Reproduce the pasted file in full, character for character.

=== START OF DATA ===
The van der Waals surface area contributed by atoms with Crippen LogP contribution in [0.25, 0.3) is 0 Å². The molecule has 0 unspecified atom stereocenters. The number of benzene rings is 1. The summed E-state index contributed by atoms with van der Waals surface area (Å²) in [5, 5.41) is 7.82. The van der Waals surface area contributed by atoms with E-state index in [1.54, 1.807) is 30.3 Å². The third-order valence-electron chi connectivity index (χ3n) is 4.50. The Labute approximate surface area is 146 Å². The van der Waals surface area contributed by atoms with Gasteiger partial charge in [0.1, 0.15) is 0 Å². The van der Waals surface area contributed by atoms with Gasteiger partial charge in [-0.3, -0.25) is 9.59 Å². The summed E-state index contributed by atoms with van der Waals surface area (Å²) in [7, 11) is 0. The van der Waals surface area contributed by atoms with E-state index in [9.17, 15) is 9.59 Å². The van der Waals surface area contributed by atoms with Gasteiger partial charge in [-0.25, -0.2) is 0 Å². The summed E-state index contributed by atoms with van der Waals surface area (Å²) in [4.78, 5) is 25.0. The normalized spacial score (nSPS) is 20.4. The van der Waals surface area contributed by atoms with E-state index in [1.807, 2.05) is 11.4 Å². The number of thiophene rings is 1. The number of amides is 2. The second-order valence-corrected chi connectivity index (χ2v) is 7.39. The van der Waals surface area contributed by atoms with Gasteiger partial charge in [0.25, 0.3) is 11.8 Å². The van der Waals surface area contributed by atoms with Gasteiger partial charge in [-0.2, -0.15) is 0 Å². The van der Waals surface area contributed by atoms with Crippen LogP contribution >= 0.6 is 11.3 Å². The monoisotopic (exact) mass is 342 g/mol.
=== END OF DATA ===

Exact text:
The van der Waals surface area contributed by atoms with Crippen LogP contribution in [0.25, 0.3) is 0 Å². The molecule has 0 unspecified atom stereocenters. The number of benzene rings is 1. The summed E-state index contributed by atoms with van der Waals surface area (Å²) in [5, 5.41) is 7.82. The van der Waals surface area contributed by atoms with E-state index in [1.54, 1.807) is 30.3 Å². The third-order valence-electron chi connectivity index (χ3n) is 4.50. The Labute approximate surface area is 146 Å². The van der Waals surface area contributed by atoms with Gasteiger partial charge in [0.1, 0.15) is 0 Å². The van der Waals surface area contributed by atoms with Gasteiger partial charge in [-0.3, -0.25) is 9.59 Å². The summed E-state index contributed by atoms with van der Waals surface area (Å²) in [7, 11) is 0. The van der Waals surface area contributed by atoms with E-state index in [9.17, 15) is 9.59 Å². The van der Waals surface area contributed by atoms with Gasteiger partial charge in [-0.25, -0.2) is 0 Å². The summed E-state index contributed by atoms with van der Waals surface area (Å²) in [4.78, 5) is 25.0. The normalized spacial score (nSPS) is 20.4. The van der Waals surface area contributed by atoms with E-state index in [1.807, 2.05) is 11.4 Å². The number of thiophene rings is 1. The number of amides is 2. The second-order valence-corrected chi connectivity index (χ2v) is 7.39. The van der Waals surface area contributed by atoms with Gasteiger partial charge in [0.25, 0.3) is 11.8 Å². The van der Waals surface area contributed by atoms with Gasteiger partial charge in [-0.2, -0.15) is 0 Å². The van der Waals surface area contributed by atoms with Crippen LogP contribution >= 0.6 is 11.3 Å². The monoisotopic (exact) mass is 342 g/mol.